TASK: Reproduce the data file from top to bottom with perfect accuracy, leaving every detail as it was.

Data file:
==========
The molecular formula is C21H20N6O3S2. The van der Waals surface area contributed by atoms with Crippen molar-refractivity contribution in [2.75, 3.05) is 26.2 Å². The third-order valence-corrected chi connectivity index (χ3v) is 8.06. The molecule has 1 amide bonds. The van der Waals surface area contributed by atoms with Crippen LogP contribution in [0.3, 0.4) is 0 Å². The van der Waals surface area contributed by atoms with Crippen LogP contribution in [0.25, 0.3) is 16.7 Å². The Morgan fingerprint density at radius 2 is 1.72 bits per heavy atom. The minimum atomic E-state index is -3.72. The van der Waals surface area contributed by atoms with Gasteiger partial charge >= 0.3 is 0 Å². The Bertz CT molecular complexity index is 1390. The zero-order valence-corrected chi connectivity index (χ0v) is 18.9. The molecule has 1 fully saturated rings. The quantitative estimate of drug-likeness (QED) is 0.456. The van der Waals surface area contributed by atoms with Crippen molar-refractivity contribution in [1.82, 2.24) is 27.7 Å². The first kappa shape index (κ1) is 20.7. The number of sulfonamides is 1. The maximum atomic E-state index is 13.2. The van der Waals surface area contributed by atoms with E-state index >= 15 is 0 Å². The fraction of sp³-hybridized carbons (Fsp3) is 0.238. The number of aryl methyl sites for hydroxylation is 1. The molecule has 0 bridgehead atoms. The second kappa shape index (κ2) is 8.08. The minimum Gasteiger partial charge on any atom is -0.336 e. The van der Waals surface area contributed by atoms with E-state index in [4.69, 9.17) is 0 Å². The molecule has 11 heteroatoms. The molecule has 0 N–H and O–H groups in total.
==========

The molecular formula is C21H20N6O3S2. The van der Waals surface area contributed by atoms with Crippen molar-refractivity contribution in [2.75, 3.05) is 26.2 Å². The third-order valence-corrected chi connectivity index (χ3v) is 8.06. The molecule has 1 amide bonds. The van der Waals surface area contributed by atoms with Crippen LogP contribution in [0.3, 0.4) is 0 Å². The van der Waals surface area contributed by atoms with Crippen LogP contribution in [0.25, 0.3) is 16.7 Å². The Morgan fingerprint density at radius 2 is 1.72 bits per heavy atom. The minimum atomic E-state index is -3.72. The van der Waals surface area contributed by atoms with Gasteiger partial charge >= 0.3 is 0 Å². The Bertz CT molecular complexity index is 1390. The zero-order valence-corrected chi connectivity index (χ0v) is 18.9. The molecule has 1 fully saturated rings. The quantitative estimate of drug-likeness (QED) is 0.456. The van der Waals surface area contributed by atoms with Crippen molar-refractivity contribution in [1.82, 2.24) is 27.7 Å². The first kappa shape index (κ1) is 20.7. The number of sulfonamides is 1. The maximum atomic E-state index is 13.2. The van der Waals surface area contributed by atoms with E-state index >= 15 is 0 Å². The fraction of sp³-hybridized carbons (Fsp3) is 0.238. The number of aryl methyl sites for hydroxylation is 1. The molecule has 0 bridgehead atoms. The second kappa shape index (κ2) is 8.08. The minimum Gasteiger partial charge on any atom is -0.336 e. The van der Waals surface area contributed by atoms with E-state index in [4.69, 9.17) is 0 Å². The molecule has 11 heteroatoms. The molecule has 0 N–H and O–H groups in total.